The founders of the Maine Island Trail, America’s first water trail, set out to “create a small boat waterway with both charm and challenge through some of the most beautiful coastal scenery in the United States.” In its 28 years, the Maine Island Trail Association has never owned island properties; instead, through simple handshake agreements with 95 island-owning individuals, families, nonprofits, and government entities, MITA facilitates island access for responsible boating explorers. A current directory of sites on the Trail is laid out in an annual Maine Island Trail guidebook and mobile app, which MITA’s 5,000+ members receive each spring. MITA memberships cost as little as $25 (app only) or $45 (guidebook and app).
The success of the Trail rests on balancing island visitation with volunteer stewardship and visitor education. Every year, hundreds of volunteers conduct stewardship work on the Trail with coordination from MITA staff. Those who travel the Trail pledge to “leave no trace” during their island visits. This reliance on “user-stewardship” engenders a shared commitment among island visitors, volunteers, and owners to care for the Trail. MITA is deeply proud of this three-decade tradition.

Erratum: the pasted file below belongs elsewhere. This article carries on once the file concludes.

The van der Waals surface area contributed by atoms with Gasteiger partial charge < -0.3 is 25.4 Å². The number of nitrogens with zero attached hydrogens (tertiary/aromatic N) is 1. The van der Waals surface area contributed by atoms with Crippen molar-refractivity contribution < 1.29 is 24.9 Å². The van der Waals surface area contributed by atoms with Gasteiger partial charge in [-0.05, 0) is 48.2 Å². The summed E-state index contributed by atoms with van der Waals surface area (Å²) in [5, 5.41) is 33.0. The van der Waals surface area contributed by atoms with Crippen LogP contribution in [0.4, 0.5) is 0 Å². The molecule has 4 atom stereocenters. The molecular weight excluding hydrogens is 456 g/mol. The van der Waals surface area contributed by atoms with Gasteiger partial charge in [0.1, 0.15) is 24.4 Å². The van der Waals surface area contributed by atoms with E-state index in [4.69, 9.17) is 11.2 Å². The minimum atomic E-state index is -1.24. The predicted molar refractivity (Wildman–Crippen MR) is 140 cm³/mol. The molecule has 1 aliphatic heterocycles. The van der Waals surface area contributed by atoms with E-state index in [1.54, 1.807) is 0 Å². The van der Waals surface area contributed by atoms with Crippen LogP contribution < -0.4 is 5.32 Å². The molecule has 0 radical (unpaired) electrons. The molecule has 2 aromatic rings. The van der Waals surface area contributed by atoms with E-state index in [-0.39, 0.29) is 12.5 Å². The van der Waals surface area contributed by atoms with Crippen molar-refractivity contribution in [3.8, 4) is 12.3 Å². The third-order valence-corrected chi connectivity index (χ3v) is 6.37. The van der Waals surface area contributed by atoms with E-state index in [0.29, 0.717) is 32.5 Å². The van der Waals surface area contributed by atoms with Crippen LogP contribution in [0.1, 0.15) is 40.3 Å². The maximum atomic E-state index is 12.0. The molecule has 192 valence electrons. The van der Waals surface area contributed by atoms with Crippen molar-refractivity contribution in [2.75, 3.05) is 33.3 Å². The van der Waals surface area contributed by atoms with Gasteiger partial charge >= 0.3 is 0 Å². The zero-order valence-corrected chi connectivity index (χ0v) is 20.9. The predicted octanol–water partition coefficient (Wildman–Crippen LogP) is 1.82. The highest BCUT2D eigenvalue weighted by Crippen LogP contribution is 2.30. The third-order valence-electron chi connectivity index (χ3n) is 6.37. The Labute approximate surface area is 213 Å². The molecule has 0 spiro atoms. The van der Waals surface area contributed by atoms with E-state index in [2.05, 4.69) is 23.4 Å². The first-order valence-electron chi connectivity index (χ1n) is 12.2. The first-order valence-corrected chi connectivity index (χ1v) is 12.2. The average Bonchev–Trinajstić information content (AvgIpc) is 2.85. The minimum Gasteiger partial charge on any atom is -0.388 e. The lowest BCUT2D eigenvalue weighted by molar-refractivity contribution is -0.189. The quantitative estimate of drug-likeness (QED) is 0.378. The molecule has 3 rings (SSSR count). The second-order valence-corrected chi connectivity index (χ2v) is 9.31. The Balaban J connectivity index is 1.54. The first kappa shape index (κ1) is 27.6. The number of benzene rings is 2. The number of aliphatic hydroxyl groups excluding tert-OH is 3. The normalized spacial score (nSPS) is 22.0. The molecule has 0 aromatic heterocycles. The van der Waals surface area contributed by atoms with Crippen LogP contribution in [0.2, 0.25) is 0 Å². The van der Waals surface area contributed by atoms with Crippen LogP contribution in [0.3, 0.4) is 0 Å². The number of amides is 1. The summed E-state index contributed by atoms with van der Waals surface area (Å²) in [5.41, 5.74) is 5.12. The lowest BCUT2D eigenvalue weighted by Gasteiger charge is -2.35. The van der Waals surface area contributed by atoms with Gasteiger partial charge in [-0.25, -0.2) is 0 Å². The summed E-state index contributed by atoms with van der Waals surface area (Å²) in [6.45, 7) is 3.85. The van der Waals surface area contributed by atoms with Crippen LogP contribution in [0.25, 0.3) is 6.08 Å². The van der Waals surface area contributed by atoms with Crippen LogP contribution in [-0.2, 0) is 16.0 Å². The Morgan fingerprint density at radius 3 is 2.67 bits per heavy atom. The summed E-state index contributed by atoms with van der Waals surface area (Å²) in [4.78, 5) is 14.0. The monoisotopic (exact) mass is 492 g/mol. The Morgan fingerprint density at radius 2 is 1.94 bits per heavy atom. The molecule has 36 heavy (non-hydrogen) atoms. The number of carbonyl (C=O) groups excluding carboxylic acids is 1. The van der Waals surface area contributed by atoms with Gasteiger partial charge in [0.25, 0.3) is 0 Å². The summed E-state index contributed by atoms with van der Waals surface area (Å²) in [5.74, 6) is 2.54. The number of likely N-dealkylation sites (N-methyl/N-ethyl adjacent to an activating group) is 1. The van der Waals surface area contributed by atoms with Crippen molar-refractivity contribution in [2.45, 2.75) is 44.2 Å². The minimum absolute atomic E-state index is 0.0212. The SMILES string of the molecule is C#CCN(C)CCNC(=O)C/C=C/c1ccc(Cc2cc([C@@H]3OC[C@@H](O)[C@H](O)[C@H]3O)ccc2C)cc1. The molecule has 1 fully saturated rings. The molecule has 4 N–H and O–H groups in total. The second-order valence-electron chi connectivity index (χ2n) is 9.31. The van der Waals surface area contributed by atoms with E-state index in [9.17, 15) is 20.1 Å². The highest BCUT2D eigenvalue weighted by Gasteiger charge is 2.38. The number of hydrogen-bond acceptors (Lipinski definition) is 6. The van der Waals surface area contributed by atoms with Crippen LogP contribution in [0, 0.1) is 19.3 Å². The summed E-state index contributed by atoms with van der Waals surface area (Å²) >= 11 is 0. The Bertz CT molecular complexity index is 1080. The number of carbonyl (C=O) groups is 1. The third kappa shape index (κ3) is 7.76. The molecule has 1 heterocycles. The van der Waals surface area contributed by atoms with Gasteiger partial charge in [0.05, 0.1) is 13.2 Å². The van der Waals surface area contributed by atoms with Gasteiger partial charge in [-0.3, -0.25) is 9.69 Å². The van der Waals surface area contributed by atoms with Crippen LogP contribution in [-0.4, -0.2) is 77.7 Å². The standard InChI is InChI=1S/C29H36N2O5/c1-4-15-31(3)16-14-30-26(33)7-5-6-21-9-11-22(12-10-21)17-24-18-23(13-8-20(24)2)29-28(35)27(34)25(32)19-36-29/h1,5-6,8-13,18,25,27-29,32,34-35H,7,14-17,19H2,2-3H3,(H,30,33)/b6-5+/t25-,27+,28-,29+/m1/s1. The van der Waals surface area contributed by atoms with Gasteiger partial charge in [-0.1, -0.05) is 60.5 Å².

Today the Trail is more than seven times larger than it was at its founding, gradually growing from 30 to 217 scenic wild islands and coastal mainland sites from the New Hampshire border to the Canadian border. As the Trail grows, MITA continues to uphold its end of the bargain to island owners and visitors: to keep these magnificent spaces pristine and beautiful.